The Bears have had a well-balanced offense that’s had no trouble scoring points all season long, but with Jay Cutler out of the lineup, things may not run as smoothly. Josh McCown played well in relief of Cutler two weeks ago, but that was against Washington’s defense, and Green Bay’s defense will be a big step up in competition. The Bears will have to establish their running game in order to take some pressure off McCown. If they can do that, McCown should be competent enough to get the ball to Chicago’s talented receiving corps of Brandon Marshall, Alshon Jeffery, and Martellus Bennett. However, the Packers have been great at stopping the run this season, as they are huge across the defensive line, and McCown could struggle if Chiago becomes one dimensional. The x-factor in this matchup could be the health of the Packer’s linebackers, as Clay Matthews is expected to miss the game, while a couple other guys are banged up. If Green Bay’s linebackers struggle it’ll be easier for the Bears to run the ball, and tougher for the Packers to bother with McCown with their pass rush, which would make it easier for the Bears to replace Cutler without skipping a beat.
GREEN BAY OFFENSE VS. CHICAGO DEFENSE
Aaron Rodgers appears largely unaffected by the loss of several key skill players, as he’s still throwing for roughly 300 yards per game, and consistent production from rookie Eddie Lacy has made things easier for him, as the Packers have a more balanced offense than in year’s past. Jordy Nelson is also stepping his game up with so many injuries around him, as he’s gone for over 100 yards receiving in two of the last three weeks. The Chicago defense has been dreadful for most of the season, and even against a depleted Green bay offense, they should have their hands full. The Bears have the fewest sacks this year of any defense in the NFL, and being unable to put pressure on the quarterback can be troublesome against a quarterback like Rodgers. However, the Chicago defense has been good at forcing turnovers, and that could be their only hope against the Green Bay offense. Without forcing a couple turnovers, it could be a long night for the Chicago defense.
The Bears have had two weeks to prepare for this game, and they need to win a little more than the Packers do, but unless they’ve made monumental strides on the defensive side of the ball, it’s hard to imagine them beating the Packers at Lambeau Field. With plenty of preparation and good players around him McCown will be fine, but he won’t outplay Rodgers, and the Chicago defense won’t provide much support. Green Bay 38, Chicago 21.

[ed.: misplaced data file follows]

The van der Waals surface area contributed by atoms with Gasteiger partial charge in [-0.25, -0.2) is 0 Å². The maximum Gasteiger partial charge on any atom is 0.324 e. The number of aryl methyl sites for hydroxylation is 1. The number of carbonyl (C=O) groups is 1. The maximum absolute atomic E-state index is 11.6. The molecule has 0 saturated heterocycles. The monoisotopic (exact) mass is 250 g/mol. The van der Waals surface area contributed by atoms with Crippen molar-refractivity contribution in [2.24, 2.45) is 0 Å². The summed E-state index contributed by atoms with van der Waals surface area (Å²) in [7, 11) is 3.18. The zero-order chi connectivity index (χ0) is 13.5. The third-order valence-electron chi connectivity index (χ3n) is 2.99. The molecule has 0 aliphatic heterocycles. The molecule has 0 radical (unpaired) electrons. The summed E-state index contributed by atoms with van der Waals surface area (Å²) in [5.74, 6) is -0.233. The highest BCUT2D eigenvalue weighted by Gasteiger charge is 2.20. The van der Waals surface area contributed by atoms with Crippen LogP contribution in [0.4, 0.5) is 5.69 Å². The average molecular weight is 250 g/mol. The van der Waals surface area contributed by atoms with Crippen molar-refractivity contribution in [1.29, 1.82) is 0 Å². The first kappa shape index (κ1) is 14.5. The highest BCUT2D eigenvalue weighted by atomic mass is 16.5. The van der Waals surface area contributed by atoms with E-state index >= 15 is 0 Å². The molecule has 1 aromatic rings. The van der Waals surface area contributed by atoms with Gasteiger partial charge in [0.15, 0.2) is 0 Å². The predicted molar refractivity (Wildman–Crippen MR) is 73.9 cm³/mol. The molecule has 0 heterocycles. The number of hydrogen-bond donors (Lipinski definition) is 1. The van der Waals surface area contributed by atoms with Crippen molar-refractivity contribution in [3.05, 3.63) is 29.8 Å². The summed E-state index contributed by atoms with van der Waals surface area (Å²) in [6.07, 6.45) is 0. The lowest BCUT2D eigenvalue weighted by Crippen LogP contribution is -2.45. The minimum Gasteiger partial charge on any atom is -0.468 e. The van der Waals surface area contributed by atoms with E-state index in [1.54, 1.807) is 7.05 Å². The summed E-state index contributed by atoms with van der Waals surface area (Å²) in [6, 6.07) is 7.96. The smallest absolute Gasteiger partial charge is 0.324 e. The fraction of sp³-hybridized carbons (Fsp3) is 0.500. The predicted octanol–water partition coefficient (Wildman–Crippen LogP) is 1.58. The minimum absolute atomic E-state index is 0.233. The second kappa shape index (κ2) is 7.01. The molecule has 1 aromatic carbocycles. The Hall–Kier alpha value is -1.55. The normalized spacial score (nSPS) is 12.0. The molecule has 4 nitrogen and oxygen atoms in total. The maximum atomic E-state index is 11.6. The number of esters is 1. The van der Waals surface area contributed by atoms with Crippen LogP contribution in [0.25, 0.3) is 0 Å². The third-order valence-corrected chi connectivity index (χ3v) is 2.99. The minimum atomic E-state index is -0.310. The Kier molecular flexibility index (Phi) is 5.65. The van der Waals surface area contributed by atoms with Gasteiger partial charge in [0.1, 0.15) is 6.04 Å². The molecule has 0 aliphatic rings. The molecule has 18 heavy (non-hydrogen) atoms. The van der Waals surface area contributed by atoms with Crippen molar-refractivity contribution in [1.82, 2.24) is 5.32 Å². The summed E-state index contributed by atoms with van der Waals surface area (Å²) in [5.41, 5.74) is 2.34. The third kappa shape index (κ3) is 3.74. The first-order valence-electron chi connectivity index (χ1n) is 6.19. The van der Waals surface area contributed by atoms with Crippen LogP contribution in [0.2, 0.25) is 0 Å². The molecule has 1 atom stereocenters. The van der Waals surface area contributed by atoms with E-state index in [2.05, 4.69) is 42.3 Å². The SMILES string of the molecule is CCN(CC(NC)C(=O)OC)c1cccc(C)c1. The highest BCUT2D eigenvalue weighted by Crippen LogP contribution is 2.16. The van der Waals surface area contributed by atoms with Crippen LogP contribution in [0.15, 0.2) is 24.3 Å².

Louisiana State head football coach Les Miles has been called the Mad Hatter. Alabama’s Nick Saban has been compared to the devil. Now, Chicago Bears head coach Marc Trestman has been likened to Willy Wonka by his start tight end, Martellus Bennett.
"I think me and Coach Trestman are probably the only two people who understand each other," Bennett said on ESPN 1000's The Jay Cutler Show Tuesday. "I always say Coach Trestman reminds me of the first Willy Wonka. Not the Johnny Depp one. The Johnny Depp one was really cool, but the first one before that, the 1943 version."
The adaptation of the Roald Dahl book Bennett referred to is the 1971 film "Willy Wonka and the Chocolate Factory" starring Gene Wilder. Depp starred in another adaptation of the movie in 2005.
"He's a genius," Bennett said of Trestman. "A lot of times when you're around really, really smart people, you don't really understand them. I thought Willy Wonka was brilliant. He had all kinds of candy. Who doesn't like chocolate and candies? Everybody wanted a Gobstopper. I just think he's brilliant."
Trestman, who’s in his first year of coaching the Bears after a stint in the CFL, wasn’t immediately familiar with the movie, offered a lukewarm response to the characterization but expressed his appreciation for all Bennett brings to the team.
“That's just Martellus being Martellus, right? I'm just happy he's here. He's been just a joy to work with. He's been great in our locker room. He loves football and he wants to get better every day, and who could ask for more?" said Trestman.
Through two games, Bennett, who played with the New York Giants last season, has caught 10 passes for 125 yards and three touchdowns, which ties him for the most among NFL tight ends and is the second-most touchdown receptions in the league.